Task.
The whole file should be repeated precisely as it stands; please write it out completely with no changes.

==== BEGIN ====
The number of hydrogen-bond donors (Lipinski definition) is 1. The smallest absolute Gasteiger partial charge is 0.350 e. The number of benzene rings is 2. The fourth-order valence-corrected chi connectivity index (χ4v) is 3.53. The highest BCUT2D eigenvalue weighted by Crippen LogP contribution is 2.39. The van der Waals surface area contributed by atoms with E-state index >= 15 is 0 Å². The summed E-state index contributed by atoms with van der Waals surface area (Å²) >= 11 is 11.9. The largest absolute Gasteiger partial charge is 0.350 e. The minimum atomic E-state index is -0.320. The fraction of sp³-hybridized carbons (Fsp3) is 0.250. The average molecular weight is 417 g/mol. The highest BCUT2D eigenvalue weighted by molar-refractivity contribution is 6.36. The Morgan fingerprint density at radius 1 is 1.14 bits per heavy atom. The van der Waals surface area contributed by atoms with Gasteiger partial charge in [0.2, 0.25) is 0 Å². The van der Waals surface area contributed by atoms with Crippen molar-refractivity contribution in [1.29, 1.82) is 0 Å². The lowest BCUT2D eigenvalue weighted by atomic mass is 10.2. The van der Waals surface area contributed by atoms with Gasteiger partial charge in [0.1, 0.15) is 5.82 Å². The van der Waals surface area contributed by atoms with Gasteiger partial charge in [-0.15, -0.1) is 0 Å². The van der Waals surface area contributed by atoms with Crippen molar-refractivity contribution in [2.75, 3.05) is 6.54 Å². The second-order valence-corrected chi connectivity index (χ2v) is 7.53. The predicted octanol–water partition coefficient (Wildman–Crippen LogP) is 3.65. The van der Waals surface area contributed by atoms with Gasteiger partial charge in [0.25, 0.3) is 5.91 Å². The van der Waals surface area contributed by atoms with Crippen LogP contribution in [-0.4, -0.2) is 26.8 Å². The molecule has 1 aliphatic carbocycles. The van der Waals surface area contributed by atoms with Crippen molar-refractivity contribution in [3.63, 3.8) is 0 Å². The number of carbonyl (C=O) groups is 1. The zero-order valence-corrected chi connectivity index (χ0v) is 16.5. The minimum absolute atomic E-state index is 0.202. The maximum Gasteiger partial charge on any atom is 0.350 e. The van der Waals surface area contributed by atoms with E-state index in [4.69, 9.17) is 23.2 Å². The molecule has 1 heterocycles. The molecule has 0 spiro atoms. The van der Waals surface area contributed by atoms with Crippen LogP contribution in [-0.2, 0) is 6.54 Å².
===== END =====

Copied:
The number of hydrogen-bond donors (Lipinski definition) is 1. The smallest absolute Gasteiger partial charge is 0.350 e. The number of benzene rings is 2. The fourth-order valence-corrected chi connectivity index (χ4v) is 3.53. The highest BCUT2D eigenvalue weighted by Crippen LogP contribution is 2.39. The van der Waals surface area contributed by atoms with E-state index >= 15 is 0 Å². The summed E-state index contributed by atoms with van der Waals surface area (Å²) >= 11 is 11.9. The largest absolute Gasteiger partial charge is 0.350 e. The minimum atomic E-state index is -0.320. The fraction of sp³-hybridized carbons (Fsp3) is 0.250. The average molecular weight is 417 g/mol. The highest BCUT2D eigenvalue weighted by molar-refractivity contribution is 6.36. The Morgan fingerprint density at radius 1 is 1.14 bits per heavy atom. The van der Waals surface area contributed by atoms with Gasteiger partial charge in [0.2, 0.25) is 0 Å². The van der Waals surface area contributed by atoms with Crippen molar-refractivity contribution in [1.29, 1.82) is 0 Å². The lowest BCUT2D eigenvalue weighted by atomic mass is 10.2. The van der Waals surface area contributed by atoms with Gasteiger partial charge in [0.1, 0.15) is 5.82 Å². The van der Waals surface area contributed by atoms with Gasteiger partial charge in [-0.15, -0.1) is 0 Å². The van der Waals surface area contributed by atoms with Crippen molar-refractivity contribution in [2.75, 3.05) is 6.54 Å². The second-order valence-corrected chi connectivity index (χ2v) is 7.53. The predicted octanol–water partition coefficient (Wildman–Crippen LogP) is 3.65. The van der Waals surface area contributed by atoms with Gasteiger partial charge in [0.25, 0.3) is 5.91 Å². The van der Waals surface area contributed by atoms with Crippen LogP contribution in [-0.4, -0.2) is 26.8 Å². The molecule has 1 aliphatic carbocycles. The van der Waals surface area contributed by atoms with Crippen molar-refractivity contribution in [3.63, 3.8) is 0 Å². The number of carbonyl (C=O) groups is 1. The zero-order valence-corrected chi connectivity index (χ0v) is 16.5. The minimum absolute atomic E-state index is 0.202. The maximum Gasteiger partial charge on any atom is 0.350 e. The van der Waals surface area contributed by atoms with E-state index in [4.69, 9.17) is 23.2 Å². The molecule has 1 heterocycles. The molecule has 0 spiro atoms. The van der Waals surface area contributed by atoms with Crippen LogP contribution in [-0.2, 0) is 6.54 Å².